Making the switch

Faced with extinction, the incandescent bulb is beginning to shape up its act. A 2007 law set to take effect in 2012 sets a standard no current incandescent bulb can meet—30 percent more energy efficient than what’s currently available. But, according to a story in the New York Times, incandescent bulb makers are hardly calling it a day. They’re ramping up efforts to develop a bulb that meets that standard. Philips Lighting’s Halogena Energy Savers, for example sell for $5 (compared to about 25 cents for regular bulbs) but are 30 percent more efficient and will eventually pay for themselves.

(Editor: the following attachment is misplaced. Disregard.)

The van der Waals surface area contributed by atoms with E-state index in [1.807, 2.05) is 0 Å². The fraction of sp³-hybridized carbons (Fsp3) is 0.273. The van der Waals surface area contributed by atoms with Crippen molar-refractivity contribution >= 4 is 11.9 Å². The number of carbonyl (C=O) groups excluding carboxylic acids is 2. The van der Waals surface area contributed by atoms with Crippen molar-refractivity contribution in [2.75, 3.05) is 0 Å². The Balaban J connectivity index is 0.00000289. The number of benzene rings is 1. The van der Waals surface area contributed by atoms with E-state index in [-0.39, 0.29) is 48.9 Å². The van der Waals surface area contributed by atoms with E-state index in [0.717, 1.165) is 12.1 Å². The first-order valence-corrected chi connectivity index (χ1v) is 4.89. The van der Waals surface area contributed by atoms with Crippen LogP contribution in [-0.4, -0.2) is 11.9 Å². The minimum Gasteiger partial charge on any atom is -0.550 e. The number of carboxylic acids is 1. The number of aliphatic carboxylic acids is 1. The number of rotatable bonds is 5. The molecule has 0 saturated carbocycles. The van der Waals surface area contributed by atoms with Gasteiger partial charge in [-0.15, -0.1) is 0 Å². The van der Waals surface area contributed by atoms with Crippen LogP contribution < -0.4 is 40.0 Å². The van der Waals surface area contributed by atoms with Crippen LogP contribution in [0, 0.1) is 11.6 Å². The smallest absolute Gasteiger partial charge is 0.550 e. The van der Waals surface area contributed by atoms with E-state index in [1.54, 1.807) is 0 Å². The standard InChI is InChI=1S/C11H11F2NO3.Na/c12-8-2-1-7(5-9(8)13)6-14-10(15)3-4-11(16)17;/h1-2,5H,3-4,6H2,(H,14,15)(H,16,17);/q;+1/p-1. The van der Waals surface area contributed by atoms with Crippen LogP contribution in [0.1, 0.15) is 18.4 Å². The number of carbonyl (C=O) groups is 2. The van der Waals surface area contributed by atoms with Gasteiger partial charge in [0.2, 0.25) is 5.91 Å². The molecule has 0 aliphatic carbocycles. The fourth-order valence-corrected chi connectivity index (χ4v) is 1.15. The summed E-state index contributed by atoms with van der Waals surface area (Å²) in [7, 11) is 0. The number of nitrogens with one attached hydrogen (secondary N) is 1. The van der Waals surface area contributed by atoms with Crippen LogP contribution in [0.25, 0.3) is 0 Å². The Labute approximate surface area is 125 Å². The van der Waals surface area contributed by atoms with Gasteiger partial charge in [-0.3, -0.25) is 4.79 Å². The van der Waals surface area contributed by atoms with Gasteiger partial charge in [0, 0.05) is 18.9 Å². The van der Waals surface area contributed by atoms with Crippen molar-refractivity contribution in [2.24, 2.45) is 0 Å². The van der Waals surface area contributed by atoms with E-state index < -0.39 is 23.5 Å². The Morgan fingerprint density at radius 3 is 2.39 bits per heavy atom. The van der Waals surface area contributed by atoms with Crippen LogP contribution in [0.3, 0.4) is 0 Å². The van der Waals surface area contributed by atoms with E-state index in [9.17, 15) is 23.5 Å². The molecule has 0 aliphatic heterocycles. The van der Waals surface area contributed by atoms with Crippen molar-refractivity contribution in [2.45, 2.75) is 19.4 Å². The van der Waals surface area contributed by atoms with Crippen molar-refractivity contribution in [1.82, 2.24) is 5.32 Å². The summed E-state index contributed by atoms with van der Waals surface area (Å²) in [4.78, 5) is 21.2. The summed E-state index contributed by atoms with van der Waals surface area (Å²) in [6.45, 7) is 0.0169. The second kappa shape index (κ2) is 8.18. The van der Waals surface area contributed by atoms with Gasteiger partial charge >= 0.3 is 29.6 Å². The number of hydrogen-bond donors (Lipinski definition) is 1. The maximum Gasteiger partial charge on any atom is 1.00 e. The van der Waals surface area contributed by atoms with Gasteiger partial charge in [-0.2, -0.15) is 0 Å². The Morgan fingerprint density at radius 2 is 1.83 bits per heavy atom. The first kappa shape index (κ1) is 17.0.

Companies such as Deposition Sciences, General Electric, Osram Sylvania and Philips are all working on a reflexive coating technology to build a better bulb. The article also pointed out that it was a federal law that is spurring development of a more efficient product.

Compact fluorescent lights (CFLs) use about 75 percent less energy than current incandescents and cost roughly $1 each. But the incandescents under development, though more expensive, could appeal to those who don’t like CFLs, which glow somewhat differently and can be difficult to use with dimmers.